E for Or @EforOr
    @netmag @justinavery Breakpoints. RWD shouldn’t cater for specific devices, but iPhone/iPad screen sizes as standard regardless of content?

    You should always let the content dictate your breakpoints. When something looks wrong, add a breakpoint and make it right again.

    Today the most popular widths are the iPhone 5 and iPad, but if you look back 12 months it was the iPhone 4s instead (different dimensions). Who knows what the next most popular screen is or when it will come out, so why try and guess the size and lock yourself into something that will change?

    At the end of the day you should focus on your traffic and find which users are accessing your site of what devices and base your decisions off that. We’ve even prepared an easy to use free google analytics dashboard to help you make that decision with your existing traffic.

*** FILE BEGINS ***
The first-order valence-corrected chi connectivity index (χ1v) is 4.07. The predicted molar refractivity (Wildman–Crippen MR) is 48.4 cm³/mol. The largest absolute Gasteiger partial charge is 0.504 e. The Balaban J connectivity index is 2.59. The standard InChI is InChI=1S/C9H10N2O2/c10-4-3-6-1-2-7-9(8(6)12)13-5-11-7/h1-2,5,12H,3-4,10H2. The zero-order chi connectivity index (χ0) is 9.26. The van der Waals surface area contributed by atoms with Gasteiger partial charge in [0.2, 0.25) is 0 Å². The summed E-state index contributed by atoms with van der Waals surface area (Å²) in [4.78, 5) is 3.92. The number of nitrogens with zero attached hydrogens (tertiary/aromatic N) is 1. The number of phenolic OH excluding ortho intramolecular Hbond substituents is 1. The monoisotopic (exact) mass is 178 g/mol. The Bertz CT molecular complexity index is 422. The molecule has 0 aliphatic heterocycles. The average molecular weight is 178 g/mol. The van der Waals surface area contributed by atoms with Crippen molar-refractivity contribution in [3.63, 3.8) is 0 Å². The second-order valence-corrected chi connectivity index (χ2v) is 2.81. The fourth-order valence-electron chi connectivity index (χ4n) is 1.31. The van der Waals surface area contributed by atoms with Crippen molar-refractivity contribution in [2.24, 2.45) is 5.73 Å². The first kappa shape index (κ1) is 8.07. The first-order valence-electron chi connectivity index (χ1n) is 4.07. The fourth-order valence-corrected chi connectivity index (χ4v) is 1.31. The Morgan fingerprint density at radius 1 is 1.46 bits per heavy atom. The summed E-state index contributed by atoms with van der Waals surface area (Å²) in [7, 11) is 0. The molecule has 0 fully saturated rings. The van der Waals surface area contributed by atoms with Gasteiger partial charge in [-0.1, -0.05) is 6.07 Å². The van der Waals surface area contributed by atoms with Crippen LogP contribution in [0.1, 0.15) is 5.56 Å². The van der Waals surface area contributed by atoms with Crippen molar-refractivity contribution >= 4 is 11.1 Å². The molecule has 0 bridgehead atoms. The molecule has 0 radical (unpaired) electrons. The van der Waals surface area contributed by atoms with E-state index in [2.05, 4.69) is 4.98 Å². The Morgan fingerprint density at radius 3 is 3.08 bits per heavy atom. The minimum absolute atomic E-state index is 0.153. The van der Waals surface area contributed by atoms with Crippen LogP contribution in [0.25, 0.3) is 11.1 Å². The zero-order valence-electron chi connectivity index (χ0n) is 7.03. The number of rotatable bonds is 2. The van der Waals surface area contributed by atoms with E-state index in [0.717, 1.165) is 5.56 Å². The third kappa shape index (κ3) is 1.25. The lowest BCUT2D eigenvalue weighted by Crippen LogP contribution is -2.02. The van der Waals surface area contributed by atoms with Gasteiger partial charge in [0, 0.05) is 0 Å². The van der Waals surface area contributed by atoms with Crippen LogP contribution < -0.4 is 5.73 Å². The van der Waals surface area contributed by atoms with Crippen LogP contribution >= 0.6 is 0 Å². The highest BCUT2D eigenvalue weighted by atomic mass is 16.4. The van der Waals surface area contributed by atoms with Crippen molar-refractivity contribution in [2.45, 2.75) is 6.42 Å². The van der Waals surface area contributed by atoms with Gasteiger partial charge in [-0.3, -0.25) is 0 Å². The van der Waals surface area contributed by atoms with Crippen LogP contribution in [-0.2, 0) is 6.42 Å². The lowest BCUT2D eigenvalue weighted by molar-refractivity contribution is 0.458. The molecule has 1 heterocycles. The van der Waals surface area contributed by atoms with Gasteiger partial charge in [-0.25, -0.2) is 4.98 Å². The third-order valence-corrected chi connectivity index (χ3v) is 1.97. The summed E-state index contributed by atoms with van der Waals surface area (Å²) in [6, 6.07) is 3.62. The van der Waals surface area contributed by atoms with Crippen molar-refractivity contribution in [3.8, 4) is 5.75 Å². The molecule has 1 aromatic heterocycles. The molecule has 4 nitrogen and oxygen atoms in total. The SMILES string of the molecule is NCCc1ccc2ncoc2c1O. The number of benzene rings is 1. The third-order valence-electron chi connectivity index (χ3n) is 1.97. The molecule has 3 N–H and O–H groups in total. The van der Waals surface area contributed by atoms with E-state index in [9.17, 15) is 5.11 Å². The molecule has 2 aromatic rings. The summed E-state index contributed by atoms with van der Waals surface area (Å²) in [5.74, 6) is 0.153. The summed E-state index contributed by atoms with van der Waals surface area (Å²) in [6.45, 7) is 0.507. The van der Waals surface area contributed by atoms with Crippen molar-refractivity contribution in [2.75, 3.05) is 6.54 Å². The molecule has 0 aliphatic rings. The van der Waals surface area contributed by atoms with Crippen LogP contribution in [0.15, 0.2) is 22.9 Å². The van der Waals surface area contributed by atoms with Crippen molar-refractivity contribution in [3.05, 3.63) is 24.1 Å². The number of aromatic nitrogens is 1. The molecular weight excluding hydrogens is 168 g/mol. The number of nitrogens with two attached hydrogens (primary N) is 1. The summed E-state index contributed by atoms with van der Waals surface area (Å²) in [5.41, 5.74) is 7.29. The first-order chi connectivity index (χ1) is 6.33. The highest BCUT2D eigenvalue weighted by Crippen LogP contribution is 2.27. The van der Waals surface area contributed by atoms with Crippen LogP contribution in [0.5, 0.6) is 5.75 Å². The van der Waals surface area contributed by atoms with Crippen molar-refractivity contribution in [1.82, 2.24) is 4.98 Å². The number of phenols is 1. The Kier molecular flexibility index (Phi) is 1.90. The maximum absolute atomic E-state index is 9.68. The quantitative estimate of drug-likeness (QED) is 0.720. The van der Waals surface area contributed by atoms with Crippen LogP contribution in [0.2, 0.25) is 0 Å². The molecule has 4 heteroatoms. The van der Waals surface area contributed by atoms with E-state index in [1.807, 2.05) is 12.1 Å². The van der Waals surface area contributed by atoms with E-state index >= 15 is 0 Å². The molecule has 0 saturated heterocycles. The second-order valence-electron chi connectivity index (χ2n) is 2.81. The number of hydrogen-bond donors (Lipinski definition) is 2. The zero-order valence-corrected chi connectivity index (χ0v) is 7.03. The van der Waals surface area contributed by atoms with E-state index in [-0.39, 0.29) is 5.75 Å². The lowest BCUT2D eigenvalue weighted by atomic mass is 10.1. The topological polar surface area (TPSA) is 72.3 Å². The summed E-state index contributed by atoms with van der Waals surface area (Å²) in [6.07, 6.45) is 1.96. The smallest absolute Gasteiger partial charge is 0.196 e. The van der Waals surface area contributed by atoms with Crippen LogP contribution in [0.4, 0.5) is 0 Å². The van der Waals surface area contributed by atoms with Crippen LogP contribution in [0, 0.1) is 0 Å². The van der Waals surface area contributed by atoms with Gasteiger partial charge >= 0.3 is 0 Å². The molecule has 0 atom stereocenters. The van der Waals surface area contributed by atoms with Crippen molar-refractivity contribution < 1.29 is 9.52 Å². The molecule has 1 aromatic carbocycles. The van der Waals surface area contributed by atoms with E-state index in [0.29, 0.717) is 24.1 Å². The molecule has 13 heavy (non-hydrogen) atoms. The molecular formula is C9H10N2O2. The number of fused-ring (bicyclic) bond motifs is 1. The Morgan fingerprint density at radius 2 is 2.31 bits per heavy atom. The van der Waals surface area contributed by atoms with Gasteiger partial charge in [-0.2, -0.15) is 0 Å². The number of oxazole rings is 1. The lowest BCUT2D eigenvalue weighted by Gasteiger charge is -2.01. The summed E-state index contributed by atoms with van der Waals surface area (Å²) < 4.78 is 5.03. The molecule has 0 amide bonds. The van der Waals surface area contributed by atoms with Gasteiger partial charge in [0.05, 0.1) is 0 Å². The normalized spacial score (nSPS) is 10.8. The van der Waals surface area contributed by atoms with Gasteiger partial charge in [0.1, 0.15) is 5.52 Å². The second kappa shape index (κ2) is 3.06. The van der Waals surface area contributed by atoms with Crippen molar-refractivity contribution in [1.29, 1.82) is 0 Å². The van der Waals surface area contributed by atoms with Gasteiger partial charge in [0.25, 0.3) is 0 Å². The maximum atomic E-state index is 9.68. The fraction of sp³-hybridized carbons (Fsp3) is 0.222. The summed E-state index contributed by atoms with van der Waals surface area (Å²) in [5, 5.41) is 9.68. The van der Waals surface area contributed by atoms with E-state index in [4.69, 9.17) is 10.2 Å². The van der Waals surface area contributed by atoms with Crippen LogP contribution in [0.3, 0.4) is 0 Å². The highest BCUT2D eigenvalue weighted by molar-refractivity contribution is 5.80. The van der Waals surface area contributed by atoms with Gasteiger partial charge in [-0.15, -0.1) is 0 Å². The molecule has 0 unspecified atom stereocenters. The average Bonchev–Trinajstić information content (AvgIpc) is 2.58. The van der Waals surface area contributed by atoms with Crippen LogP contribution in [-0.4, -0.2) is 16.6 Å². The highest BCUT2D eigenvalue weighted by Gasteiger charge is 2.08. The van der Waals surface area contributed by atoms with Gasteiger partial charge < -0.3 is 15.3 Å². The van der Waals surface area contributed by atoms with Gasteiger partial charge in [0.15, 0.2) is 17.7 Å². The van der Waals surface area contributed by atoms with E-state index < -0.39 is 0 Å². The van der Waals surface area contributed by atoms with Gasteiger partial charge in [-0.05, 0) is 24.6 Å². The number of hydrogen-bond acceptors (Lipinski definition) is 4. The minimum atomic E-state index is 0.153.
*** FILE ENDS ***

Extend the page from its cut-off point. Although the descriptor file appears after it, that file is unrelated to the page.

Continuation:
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  4. Web design feedback tool for project teams

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    Ideas occur to me at the strangest times.

    Being on the internet all of the time means that it can be a bit of a struggle to stay focussed on just one thing. One of the benefits of this is that I occasionally have a moment of clarity and realise

    “Yes, this is exactly what I need and why doesn’t it exist just yet”

    The other day I had one of these thoughts, although I couldn’t tell you exactly where it occurred the main thing is that I had my notebook with me to jot the idea down before it was lost.

    Responsive Web Design Testing

    I’ve dropped the term “Responsive” off the heading here because at this point I’m going to assume that you’re all building responsive sites by default… and therefore we can just call it Web Design.

    A typical situation

    There have been some great articles about designing in the browser or deciding in the browser by folks much smarter than myself. Dan Mall, Stephen Hay, Brad Frost, they’ve all had something to say around the process.

    Typically we would see this:

    • Client needs a new website
    • Content review/strategy/rewrite (after all we want to base our designs upon the content and not Lorem Ipsum)
    • Moodboards, wireframes, design collages, getting to understand the general direction of the redesign